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WHAT YOU NEED TO KNOW:
An ischemic stroke occurs when blood flow to a part of your brain is blocked. The blockage is usually caused by a blood clot that gets stuck in a narrow blood vessel. When oxygen cannot get to an area of the brain, tissue in that area may get damaged. The damage can cause loss of body functions controlled by that area of the brain.
WHILE YOU ARE HERE:
is a legal document that explains the tests, treatments, or procedures that you may need. Informed consent means you understand what will be done and can make decisions about what you want. You give your permission when you sign the consent form. You can have someone sign this form for you if you are not able to sign it. You have the right to understand your medical care in words you know. Before you sign the consent form, understand the risks and benefits of what will be done. Make sure all your questions are answered.
is a small tube placed in your vein that is used to give you medicine or liquids.
- CT or MRI pictures may show where the stroke happened and any damage you have. You may be given contrast liquid to help your skull and brain show up better in the pictures. Tell the healthcare provider if you have ever had an allergic reaction to contrast liquid. Do not enter the MRI room with anything metal. Metal can cause serious injury. Tell the healthcare provider if you have any metal in or on your body.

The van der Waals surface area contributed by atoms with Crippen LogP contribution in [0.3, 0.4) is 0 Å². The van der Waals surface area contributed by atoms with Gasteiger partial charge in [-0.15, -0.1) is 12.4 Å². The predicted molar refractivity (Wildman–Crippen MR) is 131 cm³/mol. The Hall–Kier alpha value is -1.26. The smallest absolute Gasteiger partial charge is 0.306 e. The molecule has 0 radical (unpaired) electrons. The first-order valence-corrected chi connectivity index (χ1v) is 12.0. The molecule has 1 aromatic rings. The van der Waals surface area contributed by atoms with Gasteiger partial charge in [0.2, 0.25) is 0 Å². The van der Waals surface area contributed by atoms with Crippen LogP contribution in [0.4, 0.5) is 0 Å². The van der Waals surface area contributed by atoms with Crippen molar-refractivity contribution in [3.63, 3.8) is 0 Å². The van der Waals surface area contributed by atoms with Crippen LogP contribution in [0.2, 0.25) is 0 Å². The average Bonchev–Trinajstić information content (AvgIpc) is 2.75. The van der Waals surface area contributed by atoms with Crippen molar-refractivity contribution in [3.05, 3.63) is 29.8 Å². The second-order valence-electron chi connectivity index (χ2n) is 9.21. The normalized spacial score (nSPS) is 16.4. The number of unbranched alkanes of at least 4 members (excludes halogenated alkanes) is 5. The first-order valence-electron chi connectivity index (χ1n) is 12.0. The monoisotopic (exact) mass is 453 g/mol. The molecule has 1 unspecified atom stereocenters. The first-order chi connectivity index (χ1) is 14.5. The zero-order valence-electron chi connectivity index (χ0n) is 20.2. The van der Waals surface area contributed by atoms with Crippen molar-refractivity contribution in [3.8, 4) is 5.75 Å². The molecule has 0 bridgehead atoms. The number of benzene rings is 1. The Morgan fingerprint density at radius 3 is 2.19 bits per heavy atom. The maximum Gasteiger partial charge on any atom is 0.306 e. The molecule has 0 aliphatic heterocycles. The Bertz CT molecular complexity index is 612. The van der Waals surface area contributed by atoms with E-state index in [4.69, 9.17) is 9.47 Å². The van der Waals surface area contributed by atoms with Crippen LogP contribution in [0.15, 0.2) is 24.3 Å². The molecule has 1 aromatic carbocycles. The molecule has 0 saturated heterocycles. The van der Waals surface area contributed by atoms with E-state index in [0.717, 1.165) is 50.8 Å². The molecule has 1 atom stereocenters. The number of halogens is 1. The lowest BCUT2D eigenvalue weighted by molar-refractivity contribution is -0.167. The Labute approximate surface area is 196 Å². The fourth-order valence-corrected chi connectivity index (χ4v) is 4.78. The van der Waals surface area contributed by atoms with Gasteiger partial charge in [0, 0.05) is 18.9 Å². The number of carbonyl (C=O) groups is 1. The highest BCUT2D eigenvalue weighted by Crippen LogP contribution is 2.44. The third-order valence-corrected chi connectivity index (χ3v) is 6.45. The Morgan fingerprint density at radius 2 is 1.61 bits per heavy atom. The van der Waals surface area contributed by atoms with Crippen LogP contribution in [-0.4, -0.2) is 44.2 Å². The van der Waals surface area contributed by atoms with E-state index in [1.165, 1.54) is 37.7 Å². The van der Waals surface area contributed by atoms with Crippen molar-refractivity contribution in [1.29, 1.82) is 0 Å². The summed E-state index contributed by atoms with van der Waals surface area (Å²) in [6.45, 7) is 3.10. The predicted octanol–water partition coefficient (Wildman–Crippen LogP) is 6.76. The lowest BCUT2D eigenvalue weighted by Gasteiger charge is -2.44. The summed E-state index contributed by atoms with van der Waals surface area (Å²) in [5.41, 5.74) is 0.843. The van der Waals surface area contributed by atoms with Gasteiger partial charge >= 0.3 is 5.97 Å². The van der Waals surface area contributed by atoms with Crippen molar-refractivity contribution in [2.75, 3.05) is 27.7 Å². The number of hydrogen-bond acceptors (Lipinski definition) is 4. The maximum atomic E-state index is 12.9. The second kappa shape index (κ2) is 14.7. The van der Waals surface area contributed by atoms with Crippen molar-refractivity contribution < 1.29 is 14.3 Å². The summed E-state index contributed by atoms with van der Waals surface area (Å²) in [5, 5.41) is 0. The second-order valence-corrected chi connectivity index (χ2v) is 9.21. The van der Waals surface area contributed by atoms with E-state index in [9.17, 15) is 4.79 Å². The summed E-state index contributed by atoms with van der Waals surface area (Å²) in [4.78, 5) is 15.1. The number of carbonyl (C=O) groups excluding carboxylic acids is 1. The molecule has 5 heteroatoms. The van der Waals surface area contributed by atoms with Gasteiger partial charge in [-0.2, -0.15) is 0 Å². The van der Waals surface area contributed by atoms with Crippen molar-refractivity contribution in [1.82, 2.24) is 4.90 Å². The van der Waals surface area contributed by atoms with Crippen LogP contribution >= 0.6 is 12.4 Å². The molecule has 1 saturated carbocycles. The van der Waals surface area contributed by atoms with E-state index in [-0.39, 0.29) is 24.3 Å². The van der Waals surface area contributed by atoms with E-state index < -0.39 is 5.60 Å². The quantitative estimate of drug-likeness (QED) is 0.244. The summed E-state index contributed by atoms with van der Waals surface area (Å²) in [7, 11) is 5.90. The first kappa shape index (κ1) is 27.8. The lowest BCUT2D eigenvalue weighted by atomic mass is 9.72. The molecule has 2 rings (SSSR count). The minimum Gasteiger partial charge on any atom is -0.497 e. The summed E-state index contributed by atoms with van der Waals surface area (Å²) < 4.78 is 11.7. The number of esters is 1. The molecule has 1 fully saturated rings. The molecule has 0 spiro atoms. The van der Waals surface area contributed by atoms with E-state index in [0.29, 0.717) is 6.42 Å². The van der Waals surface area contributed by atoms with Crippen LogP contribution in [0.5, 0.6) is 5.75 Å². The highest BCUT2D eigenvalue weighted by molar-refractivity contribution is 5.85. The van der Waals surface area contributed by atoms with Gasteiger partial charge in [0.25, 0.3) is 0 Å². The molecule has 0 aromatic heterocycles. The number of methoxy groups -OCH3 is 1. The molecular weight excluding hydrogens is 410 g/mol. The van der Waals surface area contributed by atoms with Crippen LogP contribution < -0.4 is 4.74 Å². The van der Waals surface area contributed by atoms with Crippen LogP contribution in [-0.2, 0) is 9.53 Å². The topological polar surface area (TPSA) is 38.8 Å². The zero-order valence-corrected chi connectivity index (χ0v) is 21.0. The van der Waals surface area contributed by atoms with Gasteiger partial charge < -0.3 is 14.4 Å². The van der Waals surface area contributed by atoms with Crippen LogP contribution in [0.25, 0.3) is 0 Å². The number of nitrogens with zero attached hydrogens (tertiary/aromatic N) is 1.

- An arteriography is used to take x-rays of your arteries to look for blood flow blockage.
- Blood tests may be needed while you are being treated for your stroke. These tests can tell healthcare providers if you are getting the right amount of medicine.
- A carotid ultrasound uses sound waves to show the blood flow in your carotid arteries. The carotid arteries are blood vessels in your neck that carry blood to your brain. A carotid ultrasound checks for narrow or blocked carotid arteries.
- A swallow study is used to take x-rays as you swallow certain foods and drinks. This test shows if food and liquids travel to your stomach correctly.
- You may need extra oxygen if your blood oxygen level is lower than it should be. You may get oxygen through a mask placed over your nose and mouth or through small tubes placed in your nostrils. Ask your healthcare provider before you take off the mask or oxygen tubing.
- A neuro exam may show how well your brain works after a stroke. Healthcare providers will check how your pupils react to light. They may check your memory and how easily you wake up. Your hand grasp and balance may also be tested.
- A ventilator is a machine that gives you oxygen and breathes for you when you cannot breathe well on your own. An endotracheal (ET) tube is put into your mouth or nose and attached to the ventilator. You may need a trach if an ET tube cannot be placed. A trach is a tube put through an incision and into your windpipe.
- An ICP monitor measures the pressure inside your skull. A small tube is put through your skull and connected to a screen.
- Antiplatelets , such as aspirin, help prevent blood clots. Take your antiplatelet medicine exactly as directed. These medicines make it more likely for you to bleed or bruise. If you are told to take aspirin, do not take acetaminophen or ibuprofen instead.